High in the mountains of northern Pakistan, it seems that men do not serve the traditional, patriarchal role of ‘leading’ women, as in the rest of the country.
A manifestation of this culture can be seen in the development where women are now training to be guides for mountaineers and tourists. The Shimshal Mountaineering School in Hunza, which was set up in 2009, is training its first batch of women to become high altitude guides. This is certainly noteworthy, particularly for a country that is dominated by patriarchy, as most Pakistani women play a subservient role when it comes to household decisions. But the women of Hunza seem to have a brighter and more free-spirited future.
When it comes to women empowerment, Pakistan has its share of problems although the situation seems to be improving with time. However, there are extreme cases at both ends of the spectrum. There is the example of former prime minister Benazir Bhutto, as a woman in a position of leadership, but it is contrasted with women who face marginalisation, or even decimation, regularly at the hands of their male counterparts, such as Mukhtaran Mai and all of the young girls traded or murdered through medieval practices, such as vani and honour killings. We have examples of all sorts of extremes, but we need to instead, set the positive examples of women leadership as the norm for society.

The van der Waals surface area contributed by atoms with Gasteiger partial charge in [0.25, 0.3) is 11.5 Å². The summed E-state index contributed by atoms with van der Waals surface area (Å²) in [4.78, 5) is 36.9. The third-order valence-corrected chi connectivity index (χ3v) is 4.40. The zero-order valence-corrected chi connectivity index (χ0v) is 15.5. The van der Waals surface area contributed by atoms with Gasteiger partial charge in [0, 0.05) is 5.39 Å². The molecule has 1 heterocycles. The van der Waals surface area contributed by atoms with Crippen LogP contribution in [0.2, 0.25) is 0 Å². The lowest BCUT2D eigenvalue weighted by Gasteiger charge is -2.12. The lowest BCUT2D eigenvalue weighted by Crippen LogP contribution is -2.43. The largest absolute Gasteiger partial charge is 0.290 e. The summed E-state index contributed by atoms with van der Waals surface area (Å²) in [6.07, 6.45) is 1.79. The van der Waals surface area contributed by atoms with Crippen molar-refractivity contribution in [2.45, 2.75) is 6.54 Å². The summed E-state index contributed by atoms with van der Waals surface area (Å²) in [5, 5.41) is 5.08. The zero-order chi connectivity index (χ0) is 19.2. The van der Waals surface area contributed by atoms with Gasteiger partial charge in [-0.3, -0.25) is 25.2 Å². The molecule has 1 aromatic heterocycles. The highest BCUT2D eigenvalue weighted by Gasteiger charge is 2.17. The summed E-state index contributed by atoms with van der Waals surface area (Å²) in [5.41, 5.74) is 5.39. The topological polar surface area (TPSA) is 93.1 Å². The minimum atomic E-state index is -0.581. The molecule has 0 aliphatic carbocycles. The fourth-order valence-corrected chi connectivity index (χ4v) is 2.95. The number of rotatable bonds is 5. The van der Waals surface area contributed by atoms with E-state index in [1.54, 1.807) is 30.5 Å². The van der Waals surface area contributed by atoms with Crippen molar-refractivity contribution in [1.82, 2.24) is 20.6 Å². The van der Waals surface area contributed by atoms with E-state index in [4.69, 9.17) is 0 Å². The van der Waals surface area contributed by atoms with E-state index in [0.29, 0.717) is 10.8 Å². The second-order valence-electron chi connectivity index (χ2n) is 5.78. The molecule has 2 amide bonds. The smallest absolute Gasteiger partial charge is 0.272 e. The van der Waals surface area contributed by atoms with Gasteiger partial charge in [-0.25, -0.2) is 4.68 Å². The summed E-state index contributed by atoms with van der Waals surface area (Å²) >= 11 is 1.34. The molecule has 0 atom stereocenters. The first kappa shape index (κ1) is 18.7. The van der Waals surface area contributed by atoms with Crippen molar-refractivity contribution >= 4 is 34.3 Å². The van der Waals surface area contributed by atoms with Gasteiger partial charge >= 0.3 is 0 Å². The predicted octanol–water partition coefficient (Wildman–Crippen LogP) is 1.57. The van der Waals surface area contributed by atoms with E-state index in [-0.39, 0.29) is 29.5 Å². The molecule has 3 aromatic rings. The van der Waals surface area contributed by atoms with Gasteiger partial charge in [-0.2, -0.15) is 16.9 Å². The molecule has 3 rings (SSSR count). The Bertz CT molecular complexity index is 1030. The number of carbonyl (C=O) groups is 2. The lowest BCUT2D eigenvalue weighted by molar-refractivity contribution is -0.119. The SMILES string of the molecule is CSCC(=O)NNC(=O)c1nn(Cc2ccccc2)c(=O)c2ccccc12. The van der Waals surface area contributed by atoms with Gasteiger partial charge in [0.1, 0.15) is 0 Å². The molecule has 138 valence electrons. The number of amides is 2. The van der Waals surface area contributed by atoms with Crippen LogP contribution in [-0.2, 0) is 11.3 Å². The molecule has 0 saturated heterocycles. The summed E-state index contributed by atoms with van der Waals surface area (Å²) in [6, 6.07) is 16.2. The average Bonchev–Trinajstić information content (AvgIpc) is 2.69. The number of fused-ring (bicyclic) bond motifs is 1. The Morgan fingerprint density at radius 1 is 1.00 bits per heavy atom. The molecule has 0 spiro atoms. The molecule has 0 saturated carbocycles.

The progressive work by the women of Hunza should serve as an inspiration to Pakistani women in other areas. Unfortunately, when it comes to women empowerment and speaking out for women’s justice, it often seems that the international community is more vocal than Pakistanis. Nonetheless, the Hunza guides are a beacon of hope and should be celebrated by everyone in the country. The major concern now is that these courageous women remain protected from the misogyny of those who deem it improper for women to come out of their homes and play a leading role in shaping our society.
Published in The Express Tribune, October 27th, 2014.